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Wednesday, 24 April 2019 07:50 am

Faith in the political system in short supply

Dec 1st, 2011 | By | Category: Featured Article, Front Page Layout, Opinion

THE election.

I covered the election and worked in a polling place and I figure by now, most of us have heard enough about it to last us a lifetime.

I hate to say it, but I think we’ve all lost sight of what an election means and what politicians are there to do.

Between the extensive coverage everywhere you look and then election day consisting of a 7.45am start, followed by more than twelve hours of stamping, ripping, folding, unfolding, counting, and organising a thousand rainforests worth of papers, I’ve definitely seen and heard about all I (n)ever wanted to know about the election.

I think that like myself, many people have lost faith in the way things work. They think their vote won’t make a difference, they think it won’t matter because no one can “fix” things anyway, and we’ve all been too overwhelmed with smarmy campaigns and baby kissing to take things seriously.

As a journalism student, I guess I can’t complain. It’s our job to cover the election, though it seems a bit silly that we should give so much coverage to these politicians who only ever crawl out of the woodwork to campaign (minus the impromptu planking, of course).

During my own coverage of the election, I found a lot of people aren’t “informed” and a lot of them couldn’t care less about anything that doesn’t directly affect them.

Some said their voting would be based on guesswork and things that have “worked well enough so far I suppose”, some said they were voting one way because their families were, and some said they’d just tick a random box.

That’s why, when I turned up at the polling place to work on election day, I wasn’t really too surprised at the turnout.

The doors opened at 9am and there was a steady stream of keen early morning voters, but after an hour or two it dropped off and everyone seemed to be going through the motions, voting for the hell of it.

Mostly they seemed more concerned with getting back out to the nice weather.

Obligation forced by social pressures, I wonder?

The keenest voters we had in included a kid who just wanted to play with my stamp, a pug dog who was casually perched on his owner’s shoulder, and a group of men who swept in dressed as Batman characters and had a little soiree in the waiting area, though I suspect they were off to a party afterwards.

And when I say “suspect”, what I actually mean is, “secretly hope”.

Among the least keen were a man who had been dragged in by his wife, a couple of first time voters who had been brought in by their parents, and one man who noticed the party scrutineer sitting in the corner, got offended by his mere presence, made a bit of a scene and then left.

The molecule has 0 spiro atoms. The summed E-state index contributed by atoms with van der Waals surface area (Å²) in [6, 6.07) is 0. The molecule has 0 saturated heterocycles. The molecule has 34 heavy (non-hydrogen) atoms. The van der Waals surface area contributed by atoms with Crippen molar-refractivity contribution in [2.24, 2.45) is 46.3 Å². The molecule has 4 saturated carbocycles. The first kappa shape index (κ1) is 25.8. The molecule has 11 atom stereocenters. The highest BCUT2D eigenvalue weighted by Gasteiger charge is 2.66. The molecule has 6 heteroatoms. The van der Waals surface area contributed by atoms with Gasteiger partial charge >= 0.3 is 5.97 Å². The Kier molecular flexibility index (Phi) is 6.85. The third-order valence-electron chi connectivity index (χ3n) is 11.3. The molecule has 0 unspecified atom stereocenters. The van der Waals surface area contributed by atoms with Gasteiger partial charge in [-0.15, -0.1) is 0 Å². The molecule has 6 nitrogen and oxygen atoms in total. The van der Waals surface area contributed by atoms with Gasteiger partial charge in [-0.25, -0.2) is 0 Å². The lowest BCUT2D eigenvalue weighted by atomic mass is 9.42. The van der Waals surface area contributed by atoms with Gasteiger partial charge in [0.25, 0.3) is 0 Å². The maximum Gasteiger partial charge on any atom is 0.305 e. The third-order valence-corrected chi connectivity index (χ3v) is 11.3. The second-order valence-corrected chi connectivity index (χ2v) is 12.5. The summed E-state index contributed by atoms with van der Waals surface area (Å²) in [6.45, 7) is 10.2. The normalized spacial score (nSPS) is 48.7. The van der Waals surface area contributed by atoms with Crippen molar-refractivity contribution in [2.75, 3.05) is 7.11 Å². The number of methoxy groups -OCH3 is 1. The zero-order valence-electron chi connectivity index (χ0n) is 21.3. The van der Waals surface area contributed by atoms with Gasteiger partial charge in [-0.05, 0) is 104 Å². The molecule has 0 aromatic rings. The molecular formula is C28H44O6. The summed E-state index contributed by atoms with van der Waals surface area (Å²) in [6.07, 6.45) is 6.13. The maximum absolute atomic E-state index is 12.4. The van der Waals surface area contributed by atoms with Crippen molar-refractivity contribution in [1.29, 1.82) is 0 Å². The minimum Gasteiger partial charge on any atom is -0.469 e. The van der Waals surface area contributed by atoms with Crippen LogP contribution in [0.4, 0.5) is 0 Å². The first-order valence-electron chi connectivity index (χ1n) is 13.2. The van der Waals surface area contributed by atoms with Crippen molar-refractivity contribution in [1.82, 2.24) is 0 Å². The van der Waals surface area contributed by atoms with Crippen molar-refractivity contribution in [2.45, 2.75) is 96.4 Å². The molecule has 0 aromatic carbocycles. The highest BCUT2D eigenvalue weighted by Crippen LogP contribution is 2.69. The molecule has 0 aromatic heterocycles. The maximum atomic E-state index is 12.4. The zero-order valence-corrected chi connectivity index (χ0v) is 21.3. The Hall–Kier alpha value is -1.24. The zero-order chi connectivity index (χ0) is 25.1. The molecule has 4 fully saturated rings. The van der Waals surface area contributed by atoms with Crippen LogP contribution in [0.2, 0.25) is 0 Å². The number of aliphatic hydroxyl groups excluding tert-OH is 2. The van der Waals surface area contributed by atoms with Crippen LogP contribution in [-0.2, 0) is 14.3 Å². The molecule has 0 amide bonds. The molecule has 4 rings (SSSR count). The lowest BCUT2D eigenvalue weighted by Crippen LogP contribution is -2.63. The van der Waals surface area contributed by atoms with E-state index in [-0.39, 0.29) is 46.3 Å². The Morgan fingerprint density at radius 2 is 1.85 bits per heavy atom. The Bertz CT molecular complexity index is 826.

Don’t get me wrong, we did have a decent turnout for where we were, and most people seemed in high spirits, but I just can’t help but wonder how many of us vote out of political interest and democracy, as opposed to social obligation or a right to complain later.

Perhaps what best sums it up is something a man said on Saturday:

“I can’t really complain about the country if I don’t vote, eh?”

But you can’t really complain if you don’t actually aim to effect change, either, surely.

I don’t know.

All I do know is all the  stamping, ripping, folding, unfolding, counting, and organising, plus all the interviewing, researching, and campaign consumption has left me feeling well within my rights to complain the next time something goes wrong.

And while I doubt John Key will be the political superhero voters expect him to be, I truly hope the country will get more behind the system and stop taking democracy for granted.

I think we all need something, or someone to renew our faith in the system.

Tights and theme music optional.

Cape compulsory.

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is a Whitireia journalism student.
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  1. Bravo Siena, well done.

    It was great to see you in the polling station on Saturday! I’m sure you know the reasons I voted.

    Canada and the United States have had inspirational figures in the last few years (Jack Layton and Barack Obama respectively), which inspired the youth to not only get out and vote, but also to vocally and publicly back their leaders.

    I look forward to the day New Zealand’s answer to Jack Layton is found.

  2. Great article Siena, when you see how some elections go in other countries where the voting forms are near pre selected with the winner, booths with armed guards and intimidation, and having to be stamped with a coloured die to show you voted, we dont know how lucky we are

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